this.description = description;
    this.published = published;
  }

  public long getId() {
    return id;
  }

  public String getTitle() {
    return title;
  }

  public void setTitle(String title) {
    this.title = title;
  }

  public String getDescription() {
    return description;
  }

  public void setDescription(String description) {
    this.description = description;
  }

  public boolean isPublished() {
    return published;
  }

  public void setPublished(boolean isPublished) {
    this.published = isPublished;
  }

  @Override
  public String toString() {
    return "Tutorial [id=" + id + ", title=" + title + ", desc=" + description + ", published=" + published + "]";
  }
}

Repository that supports Paging and Sorting

Early in this tutorial, we know PagingAndSortingRepository, but in this example, for keeping the continuity and taking advantage Spring Data JPA, we continue to use JpaRepository which extends PagingAndSortingRepository interface.

repository/TutorialRepository.java

package com.bezkoder.spring.data.jpa.pagingsorting.repository;

import java.util.List;

import org.springframework.data.domain.Page;
import org.springframework.data.domain.Pageable;
import org.springframework.data.domain.Sort;
import org.springframework.data.jpa.repository.JpaRepository;

import com.bezkoder.spring.data.jpa.pagingsorting.model.Tutorial;

public interface TutorialRepository extends JpaRepository<Tutorial, Long> {
  Page<Tutorial> findByPublished(boolean published, Pageable pageable);

  Page<Tutorial> findByTitleContaining(String title, Pageable pageable);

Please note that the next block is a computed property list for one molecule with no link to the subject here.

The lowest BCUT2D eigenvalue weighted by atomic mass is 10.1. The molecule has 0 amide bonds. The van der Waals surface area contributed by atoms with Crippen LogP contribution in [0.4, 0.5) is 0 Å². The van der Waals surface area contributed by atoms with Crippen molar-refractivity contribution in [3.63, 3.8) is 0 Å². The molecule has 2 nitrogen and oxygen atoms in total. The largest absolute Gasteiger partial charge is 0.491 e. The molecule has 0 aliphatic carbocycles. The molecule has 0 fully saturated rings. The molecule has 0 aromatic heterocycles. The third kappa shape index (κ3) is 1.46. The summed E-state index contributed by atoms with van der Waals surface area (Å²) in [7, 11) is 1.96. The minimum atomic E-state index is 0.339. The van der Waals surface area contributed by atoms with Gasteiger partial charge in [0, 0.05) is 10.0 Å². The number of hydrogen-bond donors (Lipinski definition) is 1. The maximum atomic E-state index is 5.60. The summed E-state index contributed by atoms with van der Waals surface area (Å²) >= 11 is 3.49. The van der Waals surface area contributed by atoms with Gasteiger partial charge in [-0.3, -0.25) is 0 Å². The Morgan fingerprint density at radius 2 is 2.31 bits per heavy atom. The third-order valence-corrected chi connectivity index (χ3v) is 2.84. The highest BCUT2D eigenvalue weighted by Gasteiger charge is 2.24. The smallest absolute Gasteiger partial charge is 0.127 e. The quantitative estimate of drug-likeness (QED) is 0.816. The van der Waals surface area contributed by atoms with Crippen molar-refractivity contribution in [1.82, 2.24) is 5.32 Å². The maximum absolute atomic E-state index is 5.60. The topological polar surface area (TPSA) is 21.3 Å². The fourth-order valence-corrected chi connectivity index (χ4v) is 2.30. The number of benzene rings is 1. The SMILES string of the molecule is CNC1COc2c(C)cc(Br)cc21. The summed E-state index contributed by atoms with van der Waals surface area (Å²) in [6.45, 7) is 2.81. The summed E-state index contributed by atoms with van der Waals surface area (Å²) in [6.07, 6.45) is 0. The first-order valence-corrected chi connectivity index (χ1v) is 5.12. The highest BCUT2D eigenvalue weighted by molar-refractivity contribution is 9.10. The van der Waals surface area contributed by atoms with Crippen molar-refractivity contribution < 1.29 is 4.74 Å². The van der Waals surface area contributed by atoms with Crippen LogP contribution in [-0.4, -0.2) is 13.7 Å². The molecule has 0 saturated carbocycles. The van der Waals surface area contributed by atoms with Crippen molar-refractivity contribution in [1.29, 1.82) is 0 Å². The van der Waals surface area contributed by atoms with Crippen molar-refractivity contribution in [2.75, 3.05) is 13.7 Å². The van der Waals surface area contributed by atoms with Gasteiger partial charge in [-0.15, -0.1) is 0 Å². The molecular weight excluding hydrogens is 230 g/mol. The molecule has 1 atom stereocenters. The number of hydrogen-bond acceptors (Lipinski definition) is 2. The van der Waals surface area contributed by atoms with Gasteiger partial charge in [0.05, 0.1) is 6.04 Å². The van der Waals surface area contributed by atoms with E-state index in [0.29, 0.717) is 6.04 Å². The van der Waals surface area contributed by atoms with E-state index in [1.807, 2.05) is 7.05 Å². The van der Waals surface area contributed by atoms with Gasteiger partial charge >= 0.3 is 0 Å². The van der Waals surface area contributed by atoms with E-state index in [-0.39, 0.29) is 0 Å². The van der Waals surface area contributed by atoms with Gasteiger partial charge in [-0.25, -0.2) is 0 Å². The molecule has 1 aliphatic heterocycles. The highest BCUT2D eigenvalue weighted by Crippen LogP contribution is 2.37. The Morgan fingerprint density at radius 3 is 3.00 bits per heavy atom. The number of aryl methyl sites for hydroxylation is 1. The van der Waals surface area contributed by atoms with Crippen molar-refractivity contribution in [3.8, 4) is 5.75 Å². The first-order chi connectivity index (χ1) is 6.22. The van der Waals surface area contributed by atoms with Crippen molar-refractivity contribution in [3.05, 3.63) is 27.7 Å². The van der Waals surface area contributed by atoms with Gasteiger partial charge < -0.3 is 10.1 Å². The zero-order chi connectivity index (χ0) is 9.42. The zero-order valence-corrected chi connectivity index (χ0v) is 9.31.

List<Tutorial> findByTitleContaining(String title, Sort sort);
}

In the code above, we use add pageable parameter with Spring Query Creation to find all Tutorials which title containing input string.

Controller with Sort/Order By Multiple Columns

To get multiple sort request parameters, we use @RequestParam String[] sort with defaultValue = "id,desc".

Before writing the Controller method to handle the case, let’s see what we retrieve with the parameters:

  • ?sort=column1,direction1: sorting single column
    String[] sort is an array with 2 elements: [“column1”, “direction1”]
  • ?sort=column1,direction1&sort=column2,direction2: sorting multiple columns
    String[] sort is also an array with 2 elements: [“column1, direction1”, “column2, direction2”]

That’s why we need to check if the first item in the array contains "," or not.

We also need to convert "asc"/"desc" into Sort.Direction.ASC/Sort.Direction.DES for working with Sort.Order class.

controller/TutorialController.java

package com.bezkoder.spring.data.jpa.pagingsorting.controller;

import org.springframework.data.domain.Sort;
import org.springframework.data.domain.Sort.Order;
...
import com.bezkoder.spring.data.jpa.pagingsorting.model.Tutorial;
import com.bezkoder.spring.data.jpa.pagingsorting.repository.TutorialRepository;

@RestController
@RequestMapping("/api")
public class TutorialController {

  @Autowired
  TutorialRepository tutorialRepository;

  private Sort.Direction getSortDirection(String direction) {
    if (direction.equals("asc")) {
      return Sort.Direction.ASC;
    } else if (direction.equals("desc")) {
      return Sort.Direction.DESC;
    }

    return Sort.Direction.ASC;
  }

  @GetMapping("/sortedtutorials")
  public ResponseEntity<List<Tutorial>> getAllTutorials(@RequestParam(defaultValue = "id,desc") String[] sort) {

    try {
      List<Order> orders = new ArrayList<Order>();

      if (sort[0].contains(",")) {
        // will sort more than 2 columns
        for (String sortOrder : sort) {
          // sortOrder="column, direction"
          String[] _sort = sortOrder.split(",");
          orders.add(new Order(getSortDirection(_sort[1]), _sort[0]));
        }
      } else {
        // sort=[column, direction]
        orders.add(new Order(getSortDirection(sort[1]), sort[0]));
      }

      List<Tutorial> tutorials = tutorialRepository.findAll(Sort.by(orders));

      if (tutorials.isEmpty()) {
        return new ResponseEntity<>(HttpStatus.NO_CONTENT);
      }